Confronting the Darkness: Fear, Free Will, and “Return of the Jedi”
Recently I was watching Return of the Jedi to celebrate the release of The Force Awakens (which I have not seen yet, but when I do, I will be posting a review). As a teenager, RotJ was my favorite Star Wars movie, but it’s been a long time since I’ve seen it, so I was curious to see how/if my opinion of it has changed as I’ve gotten older. It hasn’t. It was just as epic as the last time I had seen it–especially Luke’s confrontation with the Emperor, which was always my favorite part of the movie. As an adult, though, I picked up on a few themes that I hadn’t really noticed as a teen, and those themes deepened my appreciation for this film.
When Yoda tells Luke that he must confront Darth Vader in order to fully become a Jedi, at first I called a George Lucas Plot Hole. “You literally just told him in the last movie that you didn’t want him to fight Vader, and now you’re saying you do! Make up your mind, muppet man!” As the movie continued to play, I realized what it was that Yoda was really asking Luke to do. In telling Luke that he must confront Vader in order to fully become a Jedi, Yoda is telling him that he must confront his own fears and insecurities before he can live up to his full potential as a Jedi.
At his core, I believe that Luke was afraid of falling into darkness the way his father did, which is why Yoda warned him not to seek out Vader in The Empire Strikes Back; he knew that Luke was not ready to know the full truth about his father and would begin to doubt himself and his own motivations, fearful that he would become as dark as Anakin Skywalker. Now clearly Luke was not suffering from self-doubt when he organized Han’s rescue, but Yoda could sense Luke’s unease. He knew the only way to dispel that unease would be for Luke to confront Vader a second time and, in doing so, confront the darkness and fear in himself.
This is an interesting tactic when you consider that in the prequels the young Anakin was not given the opportunity to face his fears. Yoda famously tells him in The Phantom Menace, “Fear is the path to the Dark Side. Fear leads to anger; anger leads to hate; hate leads to suffering.” Anakin was told from the start it was wrong to be afraid; it was wrong to miss his mother; emotions are bad, so don’t have them. As a result, he never truly controlled his emotions; he buried them and pretended they didn’t exist. If he felt anything at all–grief at his mother’s death, love for Padme–he took it as a sign he was a failure as a Jedi. As most people are aware, burying your emotions instead of confronting them usually blows up in your face. Anakin got to the point where he couldn’t bury them anymore, and it sent him over the edge to the Dark Side.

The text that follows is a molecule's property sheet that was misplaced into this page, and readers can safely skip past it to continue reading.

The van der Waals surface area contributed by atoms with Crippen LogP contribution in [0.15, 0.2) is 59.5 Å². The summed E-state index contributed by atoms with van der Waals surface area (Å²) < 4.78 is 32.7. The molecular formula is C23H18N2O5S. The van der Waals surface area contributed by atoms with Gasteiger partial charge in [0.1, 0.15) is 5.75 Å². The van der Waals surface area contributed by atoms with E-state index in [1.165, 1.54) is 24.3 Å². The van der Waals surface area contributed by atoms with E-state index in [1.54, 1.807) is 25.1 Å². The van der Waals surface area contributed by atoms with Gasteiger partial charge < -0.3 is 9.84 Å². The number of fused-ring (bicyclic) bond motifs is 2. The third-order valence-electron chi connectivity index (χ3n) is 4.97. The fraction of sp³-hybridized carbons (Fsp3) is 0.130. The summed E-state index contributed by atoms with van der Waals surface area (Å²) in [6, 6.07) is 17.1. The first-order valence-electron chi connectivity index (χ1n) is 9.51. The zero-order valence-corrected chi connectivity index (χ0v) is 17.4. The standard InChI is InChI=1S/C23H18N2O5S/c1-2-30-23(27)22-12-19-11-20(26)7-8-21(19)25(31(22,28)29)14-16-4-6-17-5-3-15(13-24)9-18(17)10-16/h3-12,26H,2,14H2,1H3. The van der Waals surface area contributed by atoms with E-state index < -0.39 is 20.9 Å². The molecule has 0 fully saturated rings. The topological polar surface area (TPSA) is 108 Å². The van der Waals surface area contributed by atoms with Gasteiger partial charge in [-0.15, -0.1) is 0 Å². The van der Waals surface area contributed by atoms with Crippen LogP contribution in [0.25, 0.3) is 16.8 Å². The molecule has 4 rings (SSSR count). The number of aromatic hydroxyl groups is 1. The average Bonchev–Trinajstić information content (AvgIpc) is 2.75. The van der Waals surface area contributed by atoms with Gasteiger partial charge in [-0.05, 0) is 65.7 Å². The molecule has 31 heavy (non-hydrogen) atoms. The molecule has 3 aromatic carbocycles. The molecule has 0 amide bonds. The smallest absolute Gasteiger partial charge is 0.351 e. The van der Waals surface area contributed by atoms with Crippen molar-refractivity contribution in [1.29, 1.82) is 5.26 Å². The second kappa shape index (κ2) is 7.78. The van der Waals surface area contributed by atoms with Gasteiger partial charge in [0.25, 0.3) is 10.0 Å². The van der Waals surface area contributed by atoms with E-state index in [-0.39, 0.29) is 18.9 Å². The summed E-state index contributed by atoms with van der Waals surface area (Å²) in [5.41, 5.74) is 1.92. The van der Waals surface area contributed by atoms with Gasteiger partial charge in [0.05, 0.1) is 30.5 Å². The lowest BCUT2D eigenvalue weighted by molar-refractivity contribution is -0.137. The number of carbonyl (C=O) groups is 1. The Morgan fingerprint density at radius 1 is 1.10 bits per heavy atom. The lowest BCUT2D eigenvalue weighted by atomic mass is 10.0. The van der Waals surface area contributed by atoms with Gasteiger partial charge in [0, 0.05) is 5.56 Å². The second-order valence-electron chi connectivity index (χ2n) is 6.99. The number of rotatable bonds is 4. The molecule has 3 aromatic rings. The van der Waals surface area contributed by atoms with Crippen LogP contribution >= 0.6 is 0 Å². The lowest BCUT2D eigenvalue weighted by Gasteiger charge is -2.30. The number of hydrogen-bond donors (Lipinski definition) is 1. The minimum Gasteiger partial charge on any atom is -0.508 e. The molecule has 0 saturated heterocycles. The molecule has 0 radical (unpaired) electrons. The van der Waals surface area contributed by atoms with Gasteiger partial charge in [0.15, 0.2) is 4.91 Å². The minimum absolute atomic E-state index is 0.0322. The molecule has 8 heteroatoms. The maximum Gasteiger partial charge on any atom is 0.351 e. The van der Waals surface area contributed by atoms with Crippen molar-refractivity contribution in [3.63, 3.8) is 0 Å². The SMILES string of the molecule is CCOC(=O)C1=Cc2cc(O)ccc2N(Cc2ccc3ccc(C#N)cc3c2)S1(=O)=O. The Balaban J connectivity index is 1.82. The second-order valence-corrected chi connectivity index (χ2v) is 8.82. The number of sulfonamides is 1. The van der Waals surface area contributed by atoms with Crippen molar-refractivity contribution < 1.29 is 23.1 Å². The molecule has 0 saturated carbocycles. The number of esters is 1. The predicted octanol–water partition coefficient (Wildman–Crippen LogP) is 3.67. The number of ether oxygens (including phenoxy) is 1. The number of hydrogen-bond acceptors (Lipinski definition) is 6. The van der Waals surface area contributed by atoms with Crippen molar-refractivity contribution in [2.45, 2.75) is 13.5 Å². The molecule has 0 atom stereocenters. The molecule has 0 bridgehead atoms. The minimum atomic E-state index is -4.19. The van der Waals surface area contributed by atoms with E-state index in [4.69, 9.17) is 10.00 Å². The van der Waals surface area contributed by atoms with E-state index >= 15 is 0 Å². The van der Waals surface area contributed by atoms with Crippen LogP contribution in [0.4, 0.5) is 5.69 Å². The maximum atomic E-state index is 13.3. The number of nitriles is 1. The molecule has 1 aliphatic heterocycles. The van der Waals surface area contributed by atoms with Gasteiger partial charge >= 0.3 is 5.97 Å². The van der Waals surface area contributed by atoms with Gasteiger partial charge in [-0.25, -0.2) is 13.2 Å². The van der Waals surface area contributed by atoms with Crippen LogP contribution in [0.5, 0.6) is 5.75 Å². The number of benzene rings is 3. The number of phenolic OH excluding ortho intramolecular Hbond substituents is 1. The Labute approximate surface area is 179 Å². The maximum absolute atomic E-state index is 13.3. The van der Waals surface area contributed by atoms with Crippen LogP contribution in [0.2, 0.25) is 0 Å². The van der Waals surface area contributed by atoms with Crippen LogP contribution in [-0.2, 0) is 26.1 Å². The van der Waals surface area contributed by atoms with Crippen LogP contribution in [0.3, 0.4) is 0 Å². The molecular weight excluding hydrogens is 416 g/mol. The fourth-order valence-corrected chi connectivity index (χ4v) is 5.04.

While on Dagobah, Yoda had plenty of time for thinking, so it probably occurred to him that telling Anakin not to be afraid was part of what turned him to the Dark Side–he never acknowledged his fear, and it consumed him. So when Anakin’s son comes to him for training, he pushes him to confront his fears and move past them instead of dwelling on them.
There’s another reason, too, why I think Yoda wanted Luke to confront Vader. He wanted Luke to see the Dark Side in its entirety and know how it felt. In days past the Jedi only worked with the Light Side of the Force; the Dark Side was seldom discussed. It represented a tempting forbidden knowledge, which was another facet of Anakin’s fall–he didn’t know the whole truth about the Force, how intoxicating the Dark Side’s power truly was. Yoda realized that Luke deserved to know the whole truth about the Force, both the Light and the Dark Sides. He deserved to experience its power for himself…but he also needed to see the corruption that resulted. Yoda trained Luke in how to be a Jedi, but Luke had to decide for himself if that was how he wanted to live his life.
That’s why the scene where Luke throws his lightsaber away is so powerful–this is the moment of his choice. He has experienced the allure of the Dark Side and reveled in its power, but he has also realized the power would make him as bad as his father, maybe even worse. He chooses not to become the same kind of man Vader is, and this choice abolishes his fears. He was afraid of becoming like Vader, but now he realizes that he doesn’t have to be afraid. He can choose to be someone different, and he does. He chooses to be a Jedi, like his father…his real father.
(Read more of Emerald’s works at My Turn to Talk)